On a side note, another issue concerning ICU-hospitalized patients is the impact on long-term functional, cognitive and psychological status. Jackson et al. [20] compared these parameters amongst 180 patients who were assessed in a planned sub-study conducted during the study mentioned above [19]. All outcomes, including cognitive impairment, composite cognitive scores, symptoms of depression/PTSD and quality of life status, were found to be similar, notwithstanding that the intervention group retained the physiological benefits of the aforementioned protocol.
In 2009, Anifantaki et al. [32] published an RCT in which they studied a sample of 97 mechanically ventilated, including neurosurgical, patients, over the course of almost 2 years in an ICU in Greece. The intervention group (n = 49) underwent DSI according to a nurse-implemented protocol mostly similar to previous ones. Contraindications excluding patients from the DSI procedure were severe haemodynamic instability, positive end expiratory pressure greater than 18 cm H2O (2 kPa), intracranial pressure more than 18 mm Hg (2 kPa) and deterioration of cerebral hemorrhage or edema. The control group (n = 48) received sedation per the ICU physicians’ prescriptions.
Primary outcome was duration of MV, demonstrating no significant difference between the two groups. Nor did the secondary outcomes differ, ICU LOS and hospital LOS, overall mortality, total drug doses administered and Ramsay Sedation Scale [33] (RSS, described in Table 2). The researchers concluded that DSI was neither beneficial nor harmful, but was also safe and feasible for the poorly studied subgroup of neurosurgical patients.
A Turkish study [34] on a smaller scale included 50 patients who were randomly allocated to two groups of similar demographic values. One group was treated with DSI without any protocol (“Group P”); instead, instructions to cease sedation were given by physicians, after assessing the patients’ hemodynamic values or blood gas analyses. The other group received sedation according to a protocol prepared by the ICU physicians (“Group N”) and was administered additional sedatives at their discretion, in case of unachieved sedation levels. Sedative agents of choice were diazepam, propofol, and dexmedetomidine for both groups.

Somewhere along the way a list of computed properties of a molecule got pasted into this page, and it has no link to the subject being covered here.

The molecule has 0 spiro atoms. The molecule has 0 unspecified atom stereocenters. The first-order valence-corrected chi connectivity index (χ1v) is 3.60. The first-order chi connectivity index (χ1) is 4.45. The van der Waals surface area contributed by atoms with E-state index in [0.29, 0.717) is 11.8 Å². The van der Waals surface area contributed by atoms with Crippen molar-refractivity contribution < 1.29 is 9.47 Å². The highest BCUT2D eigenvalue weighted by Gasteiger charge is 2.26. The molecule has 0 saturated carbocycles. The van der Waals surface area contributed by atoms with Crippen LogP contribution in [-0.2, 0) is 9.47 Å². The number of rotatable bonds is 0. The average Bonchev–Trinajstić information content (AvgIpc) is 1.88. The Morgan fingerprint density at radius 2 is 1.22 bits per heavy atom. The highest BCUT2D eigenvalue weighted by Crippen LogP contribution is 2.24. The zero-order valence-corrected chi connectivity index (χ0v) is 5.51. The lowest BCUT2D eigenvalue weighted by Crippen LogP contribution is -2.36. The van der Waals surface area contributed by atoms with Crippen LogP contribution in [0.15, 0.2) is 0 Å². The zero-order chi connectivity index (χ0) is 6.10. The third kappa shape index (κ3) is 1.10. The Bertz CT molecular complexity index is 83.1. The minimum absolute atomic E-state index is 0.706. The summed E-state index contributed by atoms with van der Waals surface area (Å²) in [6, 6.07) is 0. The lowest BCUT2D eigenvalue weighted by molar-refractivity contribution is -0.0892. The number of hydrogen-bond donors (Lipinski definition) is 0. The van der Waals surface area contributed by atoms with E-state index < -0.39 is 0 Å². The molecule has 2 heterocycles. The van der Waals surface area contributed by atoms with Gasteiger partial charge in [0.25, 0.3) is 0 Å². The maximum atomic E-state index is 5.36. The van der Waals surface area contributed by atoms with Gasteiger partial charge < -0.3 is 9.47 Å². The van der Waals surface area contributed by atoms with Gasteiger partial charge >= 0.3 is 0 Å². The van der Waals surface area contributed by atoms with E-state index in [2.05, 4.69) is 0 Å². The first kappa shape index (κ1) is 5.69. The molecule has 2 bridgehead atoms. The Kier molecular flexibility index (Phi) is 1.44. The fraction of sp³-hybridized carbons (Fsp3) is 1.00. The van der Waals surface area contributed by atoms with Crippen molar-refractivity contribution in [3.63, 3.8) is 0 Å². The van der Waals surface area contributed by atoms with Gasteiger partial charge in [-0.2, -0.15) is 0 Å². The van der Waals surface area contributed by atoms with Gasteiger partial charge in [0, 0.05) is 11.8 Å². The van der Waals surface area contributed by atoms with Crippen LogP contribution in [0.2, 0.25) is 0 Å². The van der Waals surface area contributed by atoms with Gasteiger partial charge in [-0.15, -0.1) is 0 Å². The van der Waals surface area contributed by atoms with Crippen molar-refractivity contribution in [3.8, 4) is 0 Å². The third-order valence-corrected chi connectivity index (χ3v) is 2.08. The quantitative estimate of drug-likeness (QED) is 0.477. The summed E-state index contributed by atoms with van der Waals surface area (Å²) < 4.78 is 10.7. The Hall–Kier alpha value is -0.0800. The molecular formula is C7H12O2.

ICU LOS and mortality rates were found similar between the two groups. However, the DSI group demonstrated significantly shorter MV duration and also a 3.26-day shorter duration of sedation (P < 0.05). The researchers found a significant correlation between duration of sedation and duration of MV and ICU LOS. The latter two were found to be significantly correlated as well.
The effect of DSI on duration of MV was tested against no sedation at all in 2010, in a RCT by Strom et al. [24]. To clarify, even though no sedatives were used in the intervention group, some sedation may have been caused by the boluses of morphine that were administered to both groups of the 140-patient sample enrolled in this study. Patients in the control group underwent DSI per the usual protocol.
The primary endpoint was time of unassisted breathing, found increased by 4.2 days in the intervention group (P = 0.0191). Delirium was an adverse effect observed more frequently in the intervention group. As far as respiratory complications are concerned, no significant difference was found in accidental extubations or VAP between the two groups.
No sedation was mentioned to be the standard practice in the author’s ICU and this study pioneered support of an even more judicious approach to sedative infusion, allowing administration only when deemed necessary. Of note, the researchers switched the sedative of choice from propofol to midazolam, which has a slower clearance rate, even more so if renal and liver failure are present [35], identifying this as a possible bias factor. Interpretation of the study’s results led to the suggestion that analgesics should be considered before infusion of continuous sedation.
Beginning from the context that protocolized sedation and DSI are two methods to reduce sedation, duration of MV and ICU-LOS, Mehta et al. [36] combined both in a pilot trial, attempting to amplify these effects. They found that both protocolized sedation and DSI are safe and acceptable, but more importantly, their pilot trial was used to guide modifications in their protocol and served as a footing to conduct afterwards a multicenter RCT [37]. Over a 3-year period, they collected data from 430 patients hospitalized in 16 medical and surgical ICUs. Patients in the control group (n = 209) received protocolized sedation alone. The intervention group (n = 214) received sedation via the same protocol but also underwent DSI, according to the standard protocol by Kress et al. [21]. Levels of sedation were ideally maintained to provide a comfortable, but rousable state, or a score of -3 to 0 on the Richmond Agitation-Sedation Scale [38] (RASS, described in Table 3).